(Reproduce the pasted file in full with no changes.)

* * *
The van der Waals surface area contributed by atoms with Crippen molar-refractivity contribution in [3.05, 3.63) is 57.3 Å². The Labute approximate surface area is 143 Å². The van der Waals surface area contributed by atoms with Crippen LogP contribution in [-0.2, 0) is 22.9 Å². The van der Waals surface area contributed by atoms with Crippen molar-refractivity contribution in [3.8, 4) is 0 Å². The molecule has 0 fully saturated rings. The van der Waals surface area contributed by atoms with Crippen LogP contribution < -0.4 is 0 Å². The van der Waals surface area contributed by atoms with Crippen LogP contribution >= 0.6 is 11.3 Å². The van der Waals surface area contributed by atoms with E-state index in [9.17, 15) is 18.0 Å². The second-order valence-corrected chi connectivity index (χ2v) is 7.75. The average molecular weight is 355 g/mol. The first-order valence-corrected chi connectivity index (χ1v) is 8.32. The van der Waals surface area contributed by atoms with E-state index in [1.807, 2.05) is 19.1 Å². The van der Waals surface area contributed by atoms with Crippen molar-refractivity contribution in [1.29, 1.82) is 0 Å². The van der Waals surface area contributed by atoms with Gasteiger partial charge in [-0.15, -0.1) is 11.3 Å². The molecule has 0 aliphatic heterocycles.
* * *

The van der Waals surface area contributed by atoms with Crippen molar-refractivity contribution in [3.05, 3.63) is 57.3 Å². The Labute approximate surface area is 143 Å². The van der Waals surface area contributed by atoms with Crippen LogP contribution in [-0.2, 0) is 22.9 Å². The van der Waals surface area contributed by atoms with Crippen molar-refractivity contribution in [3.8, 4) is 0 Å². The molecule has 0 fully saturated rings. The van der Waals surface area contributed by atoms with Crippen LogP contribution < -0.4 is 0 Å². The van der Waals surface area contributed by atoms with Crippen LogP contribution >= 0.6 is 11.3 Å². The van der Waals surface area contributed by atoms with E-state index in [9.17, 15) is 18.0 Å². The second-order valence-corrected chi connectivity index (χ2v) is 7.75. The average molecular weight is 355 g/mol. The first-order valence-corrected chi connectivity index (χ1v) is 8.32. The van der Waals surface area contributed by atoms with E-state index in [1.807, 2.05) is 19.1 Å². The van der Waals surface area contributed by atoms with Crippen molar-refractivity contribution in [1.29, 1.82) is 0 Å². The van der Waals surface area contributed by atoms with Gasteiger partial charge in [-0.15, -0.1) is 11.3 Å². The molecule has 0 aliphatic heterocycles.